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Healthcare Coverage

If a non-exempt employee works one day of the month then quits does their health care coverage continue until the end of the month?

Whether healthcare coverage terminates on the employee’s last day of work or on the last day of the month completely depends on the terms set forth in the employer’s insurance policy. It’s common practice to keep employees’ benefits active until the end of the month.

Employers are encouraged to clearly state in the employee handbook the time period for which benefits will remain active once an employee separates from the company.

It’s also important for employers to be aware of their responsibility to notify covered employees of their eligibility for continued coverage under the Consolidated Omnibus Budget Reconciliation Act (COBRA). Qualified beneficiaries must receive a COBRA election notice within 14 days after notice of a qualifying event (i.e. separation of employment).

The election notice should include:
• The name of the plan and the name, address, and telephone number of the plan’s COBRA administrator;
• Identification of the qualifying event;
• Identification of the qualified beneficiaries (by name or by status);
• An explanation of the qualified beneficiaries’ right to elect continuation coverage;
• The date coverage will terminate (or has terminated) if continuation coverage is not elected;
• How to elect continuation coverage;
• What will happen if continuation coverage isn’t elected or is waived;
• What continuation coverage is available, for how long, and (if it is for less than 36 months), how it can be extended for disability or second qualifying events;
• How continuation coverage might terminate early;
• Premium payment requirements, including due dates and grace periods;
• A statement of the importance of keeping the plan administrator informed of the addresses of qualified beneficiaries; and
• A statement that the election notice does not fully describe COBRA or the plan and that more information is available from the plan administrator and in the SPD.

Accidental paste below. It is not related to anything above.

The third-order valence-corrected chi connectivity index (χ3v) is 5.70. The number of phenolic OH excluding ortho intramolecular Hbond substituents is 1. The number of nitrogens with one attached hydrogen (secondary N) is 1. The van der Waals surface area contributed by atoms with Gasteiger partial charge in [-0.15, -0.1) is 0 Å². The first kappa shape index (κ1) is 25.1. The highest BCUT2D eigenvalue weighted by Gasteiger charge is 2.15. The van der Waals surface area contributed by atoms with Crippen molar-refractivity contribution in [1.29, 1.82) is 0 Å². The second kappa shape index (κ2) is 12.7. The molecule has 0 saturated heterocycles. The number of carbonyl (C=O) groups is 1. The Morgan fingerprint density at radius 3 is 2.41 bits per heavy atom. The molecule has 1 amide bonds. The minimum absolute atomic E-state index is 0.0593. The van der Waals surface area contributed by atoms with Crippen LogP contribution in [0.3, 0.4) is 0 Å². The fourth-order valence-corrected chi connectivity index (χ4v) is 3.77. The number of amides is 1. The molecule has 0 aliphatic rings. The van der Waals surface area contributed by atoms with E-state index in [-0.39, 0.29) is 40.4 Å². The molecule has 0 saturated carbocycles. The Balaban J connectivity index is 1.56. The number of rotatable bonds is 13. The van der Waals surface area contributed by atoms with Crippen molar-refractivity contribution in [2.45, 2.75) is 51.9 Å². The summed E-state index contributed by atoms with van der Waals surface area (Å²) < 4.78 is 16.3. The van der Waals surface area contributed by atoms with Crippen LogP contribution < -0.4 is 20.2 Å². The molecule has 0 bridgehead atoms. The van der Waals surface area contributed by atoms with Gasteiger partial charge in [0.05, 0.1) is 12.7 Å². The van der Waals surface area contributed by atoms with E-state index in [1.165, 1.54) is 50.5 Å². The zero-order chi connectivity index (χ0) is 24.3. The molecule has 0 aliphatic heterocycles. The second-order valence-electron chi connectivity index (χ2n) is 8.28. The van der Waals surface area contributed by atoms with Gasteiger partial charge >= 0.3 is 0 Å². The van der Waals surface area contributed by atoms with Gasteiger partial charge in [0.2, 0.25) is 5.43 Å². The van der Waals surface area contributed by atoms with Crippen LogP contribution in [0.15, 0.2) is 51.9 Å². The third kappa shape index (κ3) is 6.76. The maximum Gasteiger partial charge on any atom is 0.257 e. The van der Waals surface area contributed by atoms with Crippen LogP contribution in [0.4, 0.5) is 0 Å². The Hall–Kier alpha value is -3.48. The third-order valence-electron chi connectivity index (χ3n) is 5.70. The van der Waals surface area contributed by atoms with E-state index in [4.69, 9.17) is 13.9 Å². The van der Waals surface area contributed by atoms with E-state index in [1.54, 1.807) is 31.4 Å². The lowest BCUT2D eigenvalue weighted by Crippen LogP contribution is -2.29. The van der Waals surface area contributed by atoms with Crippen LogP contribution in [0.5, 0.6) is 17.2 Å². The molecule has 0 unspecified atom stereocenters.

November 29th, 2015, 10:22 PM |  Posted in: Benefits |
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40 Hour Guarantee

We are looking to implement a 40 hour guaranteed minimum for our employees, due to our unstable schedule. Can we establish criteria to qualify for the guarantee? Such as “can’t be on worker’s compensation, etc..?

Imposing a minimum number of hours to be worked by employees is permissible but what exactly do you mean by a “guarantee”?

Let’s assume by “guarantee” you mean that only employees who work 40 hours minimum per week are entitled to certain benefits. Employers are within their rights to impose such requirements. However, cancelling an employee’s benefits because they’re out sick for a day or on worker’s comp or on FMLA leave may be unlawful.

Remember, employees who are on worker’s comp have suffered from a workplace accident or illness that prevents them from working. In many cases, the employee may also be considered to have a disability as defined by federal law. Thus, any negative employment action taken against the employee due to his condition or disability may be construed as discriminatory.

Feel free to post a comment on this question providing more specifics of the situation.


Form I-9 Self-Audit

I was recently hired as HR for my company. I informed them that we need to do a self-audit of the I-9s to insure they are in legal standing and correct any mistakes. I was told to just back date them. I informed them that no, we need to just correct them. I was then asked to just print new ones off for all the employees with the right dates and make new ones. I informed them that was dishonest and illegal. I was told it was not a big deal. What should I do? I am constantly telling them that what they want me to do is either illegal or dishonest. I want to protect myself.

Conducting an I-9 self-audit is an arduous task. Even with the best intentions, incorrectly altering or destroying an I-9 can result in significant consequences including hefty fines.